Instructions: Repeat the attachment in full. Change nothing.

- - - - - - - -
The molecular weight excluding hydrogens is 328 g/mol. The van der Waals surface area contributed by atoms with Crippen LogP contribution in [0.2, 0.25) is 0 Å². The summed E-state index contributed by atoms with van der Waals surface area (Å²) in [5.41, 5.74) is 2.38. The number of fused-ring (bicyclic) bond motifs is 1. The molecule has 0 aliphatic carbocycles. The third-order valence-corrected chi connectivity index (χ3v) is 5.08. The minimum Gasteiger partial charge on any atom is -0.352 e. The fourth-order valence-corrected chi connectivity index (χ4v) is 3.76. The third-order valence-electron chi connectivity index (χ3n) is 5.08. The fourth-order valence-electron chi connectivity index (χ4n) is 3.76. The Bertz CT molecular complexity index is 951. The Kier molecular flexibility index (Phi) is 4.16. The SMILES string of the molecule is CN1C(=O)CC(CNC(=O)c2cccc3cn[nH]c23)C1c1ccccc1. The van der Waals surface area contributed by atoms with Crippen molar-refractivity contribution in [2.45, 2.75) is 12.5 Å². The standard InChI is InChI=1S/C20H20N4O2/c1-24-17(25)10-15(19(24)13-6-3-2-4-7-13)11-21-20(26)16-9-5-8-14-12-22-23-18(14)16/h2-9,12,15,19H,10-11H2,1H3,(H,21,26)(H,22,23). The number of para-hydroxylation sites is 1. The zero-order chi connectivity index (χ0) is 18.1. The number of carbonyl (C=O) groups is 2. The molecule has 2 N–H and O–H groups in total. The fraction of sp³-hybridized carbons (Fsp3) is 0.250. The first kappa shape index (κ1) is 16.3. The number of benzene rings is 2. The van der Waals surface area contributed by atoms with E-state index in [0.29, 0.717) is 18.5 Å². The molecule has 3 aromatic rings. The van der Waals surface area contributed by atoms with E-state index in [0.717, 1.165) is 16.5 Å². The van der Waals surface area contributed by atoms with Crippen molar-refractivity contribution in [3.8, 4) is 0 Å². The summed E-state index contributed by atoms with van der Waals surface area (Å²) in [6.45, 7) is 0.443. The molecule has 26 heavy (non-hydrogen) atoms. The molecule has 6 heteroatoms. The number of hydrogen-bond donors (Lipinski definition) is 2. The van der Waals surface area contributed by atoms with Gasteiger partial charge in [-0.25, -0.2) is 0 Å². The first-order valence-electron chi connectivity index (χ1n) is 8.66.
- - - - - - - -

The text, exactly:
The molecular weight excluding hydrogens is 328 g/mol. The van der Waals surface area contributed by atoms with Crippen LogP contribution in [0.2, 0.25) is 0 Å². The summed E-state index contributed by atoms with van der Waals surface area (Å²) in [5.41, 5.74) is 2.38. The number of fused-ring (bicyclic) bond motifs is 1. The molecule has 0 aliphatic carbocycles. The third-order valence-corrected chi connectivity index (χ3v) is 5.08. The minimum Gasteiger partial charge on any atom is -0.352 e. The fourth-order valence-corrected chi connectivity index (χ4v) is 3.76. The third-order valence-electron chi connectivity index (χ3n) is 5.08. The fourth-order valence-electron chi connectivity index (χ4n) is 3.76. The Bertz CT molecular complexity index is 951. The Kier molecular flexibility index (Phi) is 4.16. The SMILES string of the molecule is CN1C(=O)CC(CNC(=O)c2cccc3cn[nH]c23)C1c1ccccc1. The van der Waals surface area contributed by atoms with Crippen molar-refractivity contribution in [2.45, 2.75) is 12.5 Å². The standard InChI is InChI=1S/C20H20N4O2/c1-24-17(25)10-15(19(24)13-6-3-2-4-7-13)11-21-20(26)16-9-5-8-14-12-22-23-18(14)16/h2-9,12,15,19H,10-11H2,1H3,(H,21,26)(H,22,23). The number of para-hydroxylation sites is 1. The zero-order chi connectivity index (χ0) is 18.1. The number of carbonyl (C=O) groups is 2. The molecule has 2 N–H and O–H groups in total. The fraction of sp³-hybridized carbons (Fsp3) is 0.250. The first kappa shape index (κ1) is 16.3. The number of benzene rings is 2. The van der Waals surface area contributed by atoms with E-state index in [0.29, 0.717) is 18.5 Å². The molecule has 3 aromatic rings. The van der Waals surface area contributed by atoms with E-state index in [0.717, 1.165) is 16.5 Å². The van der Waals surface area contributed by atoms with Crippen molar-refractivity contribution in [3.8, 4) is 0 Å². The summed E-state index contributed by atoms with van der Waals surface area (Å²) in [6.45, 7) is 0.443. The molecule has 26 heavy (non-hydrogen) atoms. The molecule has 6 heteroatoms. The number of hydrogen-bond donors (Lipinski definition) is 2. The van der Waals surface area contributed by atoms with Gasteiger partial charge in [-0.25, -0.2) is 0 Å². The first-order valence-electron chi connectivity index (χ1n) is 8.66.